Finally, Perfect Creature, Glenn Standring's follow up to the excellent The Irrefutable Truth About Demons (2000), has been released on DVD in Australia. It's been a heck of a long wait, and I thought all my Christmases had come at once when I hooked a copy from my local Movie Emporium and Wine Bar. I wanted to do the whole ANZAC thing this weekend and review a movie from New Zealand and another movie from Australia. This review covers the Kiwi requirement, and a subsequent review of the cult flick Razorback will cover the Aussies. So exactly what did I think of Standring's latest opus?
Talk us through itbr> In the alternative reality country of Nuovo Zelandia humans live side by side with a group of vampires known as the Brotherhood. The country they both inhabit is a sort of Dickensian wonderland as envisaged by cyberpunks. Seems the vampires evolved 300 years ago and are seen as the next evolutionary development for humans, which is kind of strange since there are no female vamps. The vampires have set themselves up as a sort of weird alternative Catholic Church and view the vampire as being superior to humans, but with a sort of remit to look out for mankind. To date no vampire has killed a human, but this being a horror flick that's all about to change.
Brother Edgar has taken it upon himself to do what vampires do best and is chalking up the victims. Naturally this is eventually discovered, as Lilly and her crack team of police are onto the case. The Brotherhood Elders haven't been lax either, and have Brother Silus tracking down Edgar. Just when you think you have had enough to the whole "brother" malarkey, you learn Silus and Edgar are actually biological brothers.
Silus teams up with Lilly and together they set about tracking down Edgar before he can notch another brace of victims. Naturally there's a hidden agenda behind all this and things aren't as they appear. A downright superb vamp flick ensues.
Ready to check into the Brotherhood?
Reviewbr> "We just want to play with you... won't you play with us?" - Child
I had initially read the plot outline for Perfect Creature some time ago and was concerned about how this one would pan out, as there's another vamp movie (name escapes me) which pretty much covers the same rogue vampire ground, though in incredibly boring fashion. Standring does the right thing and presents a pretty unique vision with the rogue vampire element only serving to move the plot and themes along. Here Standring is doing a lot more than throwing on a goth party with vampire love trappings.
Standring approaches his vampires in a pretty unique fashion. Yes they drink human blood, with humans donating it in a sort of perverse take on holy communion, but that's about where Standring leaves the traditional mythos to it's own devices. The Brotherhood have super human strength and agility, but are not concerned about daylight and any of the other ailments traditional vampires have to put up with. Notably, nowhere in the movie does Standring refer to the "V" word, moreover he keeps it all pseudo-religious with the "Brotherhood" concept. I was jiving along to this whole idea as am slightly over the leather-clad vampire craze Underworld unleashed on us.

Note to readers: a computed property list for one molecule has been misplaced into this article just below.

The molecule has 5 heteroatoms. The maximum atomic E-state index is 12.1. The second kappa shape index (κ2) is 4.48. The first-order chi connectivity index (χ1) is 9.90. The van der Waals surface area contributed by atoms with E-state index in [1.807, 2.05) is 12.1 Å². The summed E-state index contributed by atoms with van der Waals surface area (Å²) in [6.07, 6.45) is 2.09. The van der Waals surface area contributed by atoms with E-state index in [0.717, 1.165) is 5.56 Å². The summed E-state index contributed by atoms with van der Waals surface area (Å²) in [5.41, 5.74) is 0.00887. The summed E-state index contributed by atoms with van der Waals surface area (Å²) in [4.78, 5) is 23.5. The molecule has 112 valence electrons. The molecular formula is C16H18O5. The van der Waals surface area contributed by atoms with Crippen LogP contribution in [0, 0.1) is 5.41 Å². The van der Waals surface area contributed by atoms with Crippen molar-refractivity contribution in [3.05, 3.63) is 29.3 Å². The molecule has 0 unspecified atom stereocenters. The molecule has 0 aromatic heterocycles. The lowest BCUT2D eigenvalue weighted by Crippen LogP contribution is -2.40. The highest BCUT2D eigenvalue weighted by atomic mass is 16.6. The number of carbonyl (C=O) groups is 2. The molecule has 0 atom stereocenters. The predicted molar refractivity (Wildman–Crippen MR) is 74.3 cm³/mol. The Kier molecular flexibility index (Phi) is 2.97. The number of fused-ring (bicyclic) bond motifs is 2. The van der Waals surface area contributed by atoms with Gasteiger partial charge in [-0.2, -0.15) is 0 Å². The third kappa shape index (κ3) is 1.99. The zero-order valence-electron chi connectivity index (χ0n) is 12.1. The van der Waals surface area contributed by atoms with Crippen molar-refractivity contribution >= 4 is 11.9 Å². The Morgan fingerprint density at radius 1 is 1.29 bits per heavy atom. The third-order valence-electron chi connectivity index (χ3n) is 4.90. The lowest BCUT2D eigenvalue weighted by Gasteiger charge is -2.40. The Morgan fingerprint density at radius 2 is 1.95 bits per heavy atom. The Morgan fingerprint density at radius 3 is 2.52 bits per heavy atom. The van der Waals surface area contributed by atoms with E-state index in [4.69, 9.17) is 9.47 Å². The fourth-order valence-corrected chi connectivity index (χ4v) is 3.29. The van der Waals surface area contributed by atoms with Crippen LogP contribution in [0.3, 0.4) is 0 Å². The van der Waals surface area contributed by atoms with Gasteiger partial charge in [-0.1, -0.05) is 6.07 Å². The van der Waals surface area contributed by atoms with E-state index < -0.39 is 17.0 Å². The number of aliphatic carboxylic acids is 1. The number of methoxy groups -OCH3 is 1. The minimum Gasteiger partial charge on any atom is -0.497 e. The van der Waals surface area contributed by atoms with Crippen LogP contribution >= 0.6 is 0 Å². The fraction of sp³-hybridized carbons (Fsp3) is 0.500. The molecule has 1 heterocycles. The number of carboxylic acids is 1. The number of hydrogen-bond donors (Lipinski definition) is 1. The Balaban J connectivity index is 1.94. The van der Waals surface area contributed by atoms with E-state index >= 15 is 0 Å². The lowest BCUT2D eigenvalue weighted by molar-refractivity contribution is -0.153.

The humans, on the other hand, are your sort of average Joes. They know they are totally outclassed by Edgar, with all those pre-natural senses, but are going about doing their job regardless. Not surprisingly it's Sirus who overcomes their mutual enemy as the humans are being waded through like chaff. There's a whole hint of Jack the Ripper going down here, or at least I got a strong sniff of Whitehall through the rundown area Edgar is hunting in. Not surprisingly, we learn that Lilly managed to dig herself out of the slums and into the only option available, the police.
The humans are no match for the vampires, but when has that ever stopped the good old college try?
Standring drops both his vamps and humans in an alternative reality that simply rocks the house down. We're talking a sort of Victorian England hell on earth. Best comparison I can think of is some of William Gibson's other world books like "The Difference Engine". We have cars powered by steam engines, giant zeppelins in the sky, and a dark and gloomy atmosphere. Did I mention it also rains a lot in Nuovo Zelandia? The urban landscape looks blighted with everything in a permanent decaying state. All that was missing really was a London "pea souper" and we would be right at home. Set design is simply magnificent in the flick and Standring uses it to perfection; this is one hell of a good movie to look at if you can handle the constant feeling that Standring's city vision stands in a sort of dusk time frame. Get ready for some differing period looks in the various props, which range from an 18th Century colonial look to second world war handguns and helmets.